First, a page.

“Are you mixed?”
This is often a question I hear when someone hears the pronunciation of my last name.
I always looked for the day this question would no longer touch my ears. Years later, I decided that it always would. I looked of African descent; however, when I wore my hair natural and began to repeat Spanish words I often heard my father say, I began to wonder myself if I was a “mixed” child.
I was 7 years old when my family decided to share the family history. This was when I found out that my father was Afro-Cuban (yes, there is such an ethnicity). There are Cubans of Caucasian descent whose ancestors traveled from Spain, there are Cubans of African descent and there is a small percentage of Cubans of Chinese descent in Cuba. I also found out that my maternal grandmother was the daughter of a white man and a black woman.
This is when I concluded that I was blessed with a diverse ethnic background.
When I was at home with my father, I was accustomed to empanadas and arroz con pollo (rice and chicken). At my grandmother’s house I ate beef stroganoff and Greek salads. In either environment, I felt a unique connection between the two.
Growing up with a Cuban father and a black mother was interesting. My father would sometimes forget that my mother and I spoke only English, and he would slip and say something to us in Spanish. My mother would always retaliate and say “Oscar, we do not understand you.” Even when we are in public, I have to speak up for my father because he’d always get “I beg your pardon” or “I’m sorry, but I didn’t understand what you said.”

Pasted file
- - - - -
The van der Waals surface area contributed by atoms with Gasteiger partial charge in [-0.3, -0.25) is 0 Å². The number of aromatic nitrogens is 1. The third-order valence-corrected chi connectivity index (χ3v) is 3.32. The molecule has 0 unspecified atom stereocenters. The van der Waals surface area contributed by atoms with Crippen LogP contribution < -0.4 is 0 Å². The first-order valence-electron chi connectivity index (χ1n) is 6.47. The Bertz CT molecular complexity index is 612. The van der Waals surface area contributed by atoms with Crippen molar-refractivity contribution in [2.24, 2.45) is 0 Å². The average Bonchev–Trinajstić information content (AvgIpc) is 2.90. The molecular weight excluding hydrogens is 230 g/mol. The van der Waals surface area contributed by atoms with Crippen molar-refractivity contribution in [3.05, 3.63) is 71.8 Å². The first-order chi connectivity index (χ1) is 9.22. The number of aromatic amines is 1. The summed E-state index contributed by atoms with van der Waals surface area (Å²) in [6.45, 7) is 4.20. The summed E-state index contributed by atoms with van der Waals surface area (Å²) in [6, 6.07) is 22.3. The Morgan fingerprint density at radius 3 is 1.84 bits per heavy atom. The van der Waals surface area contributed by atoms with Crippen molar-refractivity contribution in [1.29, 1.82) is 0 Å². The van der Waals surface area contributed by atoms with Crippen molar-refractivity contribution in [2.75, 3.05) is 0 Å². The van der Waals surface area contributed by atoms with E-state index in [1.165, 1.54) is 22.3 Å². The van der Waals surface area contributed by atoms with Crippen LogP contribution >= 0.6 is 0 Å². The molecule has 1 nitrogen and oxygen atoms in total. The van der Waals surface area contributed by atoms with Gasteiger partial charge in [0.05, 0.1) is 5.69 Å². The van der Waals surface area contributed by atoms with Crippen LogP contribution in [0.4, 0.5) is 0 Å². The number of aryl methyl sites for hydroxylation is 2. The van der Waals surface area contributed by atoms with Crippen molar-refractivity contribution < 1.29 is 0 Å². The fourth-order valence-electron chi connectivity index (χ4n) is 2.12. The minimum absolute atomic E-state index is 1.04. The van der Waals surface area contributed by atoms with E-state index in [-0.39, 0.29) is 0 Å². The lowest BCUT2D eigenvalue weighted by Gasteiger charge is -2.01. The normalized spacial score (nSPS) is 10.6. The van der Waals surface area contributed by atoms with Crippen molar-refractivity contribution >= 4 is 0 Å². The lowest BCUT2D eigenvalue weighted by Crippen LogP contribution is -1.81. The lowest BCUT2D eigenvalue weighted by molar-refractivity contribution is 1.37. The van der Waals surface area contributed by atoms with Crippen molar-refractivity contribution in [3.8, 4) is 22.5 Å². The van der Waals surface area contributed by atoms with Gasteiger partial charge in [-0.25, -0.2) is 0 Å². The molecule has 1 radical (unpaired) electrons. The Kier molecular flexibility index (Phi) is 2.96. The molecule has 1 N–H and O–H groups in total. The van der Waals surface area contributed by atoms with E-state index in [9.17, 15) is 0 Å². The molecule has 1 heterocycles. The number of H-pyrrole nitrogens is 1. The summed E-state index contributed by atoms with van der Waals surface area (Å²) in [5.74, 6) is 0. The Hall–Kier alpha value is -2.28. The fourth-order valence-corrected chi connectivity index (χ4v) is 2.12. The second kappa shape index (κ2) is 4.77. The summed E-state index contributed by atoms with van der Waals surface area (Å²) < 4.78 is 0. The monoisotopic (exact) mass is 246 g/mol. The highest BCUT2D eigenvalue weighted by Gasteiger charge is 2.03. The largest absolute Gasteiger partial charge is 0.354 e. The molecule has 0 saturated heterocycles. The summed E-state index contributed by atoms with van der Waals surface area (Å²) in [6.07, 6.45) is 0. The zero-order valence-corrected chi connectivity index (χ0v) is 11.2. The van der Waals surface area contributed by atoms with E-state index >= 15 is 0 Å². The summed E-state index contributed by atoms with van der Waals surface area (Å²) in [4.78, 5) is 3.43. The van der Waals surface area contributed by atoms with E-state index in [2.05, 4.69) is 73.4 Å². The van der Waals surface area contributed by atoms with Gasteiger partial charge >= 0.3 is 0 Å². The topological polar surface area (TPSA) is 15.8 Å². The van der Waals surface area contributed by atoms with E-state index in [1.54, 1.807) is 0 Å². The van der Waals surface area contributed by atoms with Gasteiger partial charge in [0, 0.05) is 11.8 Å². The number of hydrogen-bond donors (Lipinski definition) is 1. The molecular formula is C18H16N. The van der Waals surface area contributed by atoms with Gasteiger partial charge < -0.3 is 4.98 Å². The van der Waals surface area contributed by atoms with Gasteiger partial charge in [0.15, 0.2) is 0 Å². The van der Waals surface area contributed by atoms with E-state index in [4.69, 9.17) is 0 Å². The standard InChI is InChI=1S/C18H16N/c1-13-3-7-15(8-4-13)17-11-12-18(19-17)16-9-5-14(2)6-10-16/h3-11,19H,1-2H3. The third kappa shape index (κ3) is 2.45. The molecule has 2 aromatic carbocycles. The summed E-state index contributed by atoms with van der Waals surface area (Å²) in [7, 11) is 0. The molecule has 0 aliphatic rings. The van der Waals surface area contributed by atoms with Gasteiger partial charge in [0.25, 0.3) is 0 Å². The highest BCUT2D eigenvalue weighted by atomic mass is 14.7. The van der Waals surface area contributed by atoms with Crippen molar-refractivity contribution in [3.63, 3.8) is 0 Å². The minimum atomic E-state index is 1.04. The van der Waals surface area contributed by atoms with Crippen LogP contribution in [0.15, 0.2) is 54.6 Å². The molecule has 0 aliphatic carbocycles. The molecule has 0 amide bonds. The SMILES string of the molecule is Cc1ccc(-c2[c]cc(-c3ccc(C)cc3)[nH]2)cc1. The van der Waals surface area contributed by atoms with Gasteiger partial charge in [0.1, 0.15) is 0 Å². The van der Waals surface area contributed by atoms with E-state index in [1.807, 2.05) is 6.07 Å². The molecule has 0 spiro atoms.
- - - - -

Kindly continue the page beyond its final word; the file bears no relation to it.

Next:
What was even more interesting is that my grandmother would even go out and people would ask her if she is black or white.
I began to see that it was only ignorance. Individuals act like they are fascinated by someone of a “different” culture. When I came to this University, people were literally amazed to see that my hair does actually curl up when it’s wet. Why?
Being Cuban and black is no different from being fully black or fully Cuban. Both races endured their fair share of discrimination and deprivation. The history of hardship and affliction from both groups are parallel. Slavery cast upon the black community was similar to the Afro-Cuban slavery in Cuba. Just as the statistics in this nation tend to lean toward more poverty-stricken lives, the Afro-Cubans also experienced the lower treads of Cuban society. No other culture can understand the prevalent racial discrimination that stained Cuban history in the late1950s.
Being Cuban is no more or less than being black. Both of my parents embrace their cultures and share it with each other. This is something all Americans may practice in the near future.
I’m no Elian Gonzalez, but I do greatly appreciate my Cuban and African descent.
Thanks, Mama and Daddy.
Stephanie Gomez is a senior public relations student from Jacksonville. She is the Opinions Editor for The Famuan. Contact her at firstname.lastname@example.org